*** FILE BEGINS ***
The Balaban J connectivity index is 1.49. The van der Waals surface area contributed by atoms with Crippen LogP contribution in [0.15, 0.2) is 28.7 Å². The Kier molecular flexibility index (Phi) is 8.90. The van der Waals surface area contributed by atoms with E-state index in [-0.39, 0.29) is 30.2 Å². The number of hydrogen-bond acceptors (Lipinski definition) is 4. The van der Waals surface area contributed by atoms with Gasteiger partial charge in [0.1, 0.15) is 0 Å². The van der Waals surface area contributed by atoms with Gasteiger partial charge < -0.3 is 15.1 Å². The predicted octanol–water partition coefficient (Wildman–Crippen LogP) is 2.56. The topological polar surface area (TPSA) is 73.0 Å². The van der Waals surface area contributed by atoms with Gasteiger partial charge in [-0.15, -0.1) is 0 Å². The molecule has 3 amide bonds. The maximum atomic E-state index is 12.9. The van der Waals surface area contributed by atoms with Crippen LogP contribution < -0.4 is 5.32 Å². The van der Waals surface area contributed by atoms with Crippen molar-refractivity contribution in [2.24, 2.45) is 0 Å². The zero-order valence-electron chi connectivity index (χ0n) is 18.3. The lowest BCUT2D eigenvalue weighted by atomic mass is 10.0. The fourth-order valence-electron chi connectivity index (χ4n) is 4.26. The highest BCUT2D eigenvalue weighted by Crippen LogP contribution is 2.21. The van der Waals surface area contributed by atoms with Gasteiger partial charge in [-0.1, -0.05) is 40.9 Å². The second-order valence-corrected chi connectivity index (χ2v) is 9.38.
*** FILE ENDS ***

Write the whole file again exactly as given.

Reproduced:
The Balaban J connectivity index is 1.49. The van der Waals surface area contributed by atoms with Crippen LogP contribution in [0.15, 0.2) is 28.7 Å². The Kier molecular flexibility index (Phi) is 8.90. The van der Waals surface area contributed by atoms with E-state index in [-0.39, 0.29) is 30.2 Å². The number of hydrogen-bond acceptors (Lipinski definition) is 4. The van der Waals surface area contributed by atoms with Gasteiger partial charge in [0.1, 0.15) is 0 Å². The van der Waals surface area contributed by atoms with Gasteiger partial charge < -0.3 is 15.1 Å². The predicted octanol–water partition coefficient (Wildman–Crippen LogP) is 2.56. The topological polar surface area (TPSA) is 73.0 Å². The van der Waals surface area contributed by atoms with Gasteiger partial charge in [-0.15, -0.1) is 0 Å². The molecule has 3 amide bonds. The maximum atomic E-state index is 12.9. The van der Waals surface area contributed by atoms with Crippen LogP contribution < -0.4 is 5.32 Å². The van der Waals surface area contributed by atoms with Crippen molar-refractivity contribution in [2.24, 2.45) is 0 Å². The zero-order valence-electron chi connectivity index (χ0n) is 18.3. The lowest BCUT2D eigenvalue weighted by atomic mass is 10.0. The fourth-order valence-electron chi connectivity index (χ4n) is 4.26. The highest BCUT2D eigenvalue weighted by Crippen LogP contribution is 2.21. The van der Waals surface area contributed by atoms with Gasteiger partial charge in [-0.1, -0.05) is 40.9 Å². The second-order valence-corrected chi connectivity index (χ2v) is 9.38.